concluding defendant had legitimate expectation of privacy in back porchSummary of this case from State v. Reinier
November 27, 1996.
Appeal from the Superior Court for Grays Harbor County, No. 93-1-00428-4, F. Mark McCauley, J., on October 24, 1994.
H. Steward Menefee, Prosecuting Attorney, and Joseph F. Wheeler, Deputy, for appellant.
Jack B. Micheau and Copland Micheau, for respondent.
Michael Dykstra was charged with possession of marijauna after police escorted him home from a drunk driving arrest, insisted on accompanying him to his back porch and, waiting there until he entered the house, and then, from their vantage point on the porch, observed marijuana on his kitchen counter. The court suppressed all evidence seized from the warrantless search of Dykstra's home. The State now appeals the suppression order. We affirm.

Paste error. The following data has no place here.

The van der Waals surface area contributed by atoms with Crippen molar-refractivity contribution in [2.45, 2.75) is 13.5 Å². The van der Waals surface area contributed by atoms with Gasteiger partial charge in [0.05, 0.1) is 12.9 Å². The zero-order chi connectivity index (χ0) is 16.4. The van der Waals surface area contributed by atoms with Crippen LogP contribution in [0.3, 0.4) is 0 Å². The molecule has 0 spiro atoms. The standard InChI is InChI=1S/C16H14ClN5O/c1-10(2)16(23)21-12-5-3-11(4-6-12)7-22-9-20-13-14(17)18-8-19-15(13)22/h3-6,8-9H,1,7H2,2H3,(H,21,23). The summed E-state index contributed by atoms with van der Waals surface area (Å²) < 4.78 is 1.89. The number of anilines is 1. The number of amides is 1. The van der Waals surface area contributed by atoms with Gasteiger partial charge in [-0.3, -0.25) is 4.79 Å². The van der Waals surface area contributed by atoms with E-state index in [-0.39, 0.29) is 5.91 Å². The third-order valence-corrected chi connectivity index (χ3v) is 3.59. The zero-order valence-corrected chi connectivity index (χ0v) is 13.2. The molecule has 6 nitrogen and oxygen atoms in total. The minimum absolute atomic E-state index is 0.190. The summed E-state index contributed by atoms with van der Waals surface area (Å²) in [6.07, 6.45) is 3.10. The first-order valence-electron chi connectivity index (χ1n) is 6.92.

In early October 1993, McCleary Police Officer John Adams received a tip from an informant that Michael Dykstra was growing marijuana in his residence. At around 2 a.m. on October 23, 1993, Officer Adams thought Dykstra was driving while intoxicated and stopped him in his driveway. When Officer Adams called for backup, the Police Chief, Ersal May, was contacted at home and responded. Dykstra was transported from his driveway to the police station for BAC testing and booking. He submitted to breath tests at 3:07 a.m. and 3:09 a.m., and scored a blood alcohol level of .20 on each test.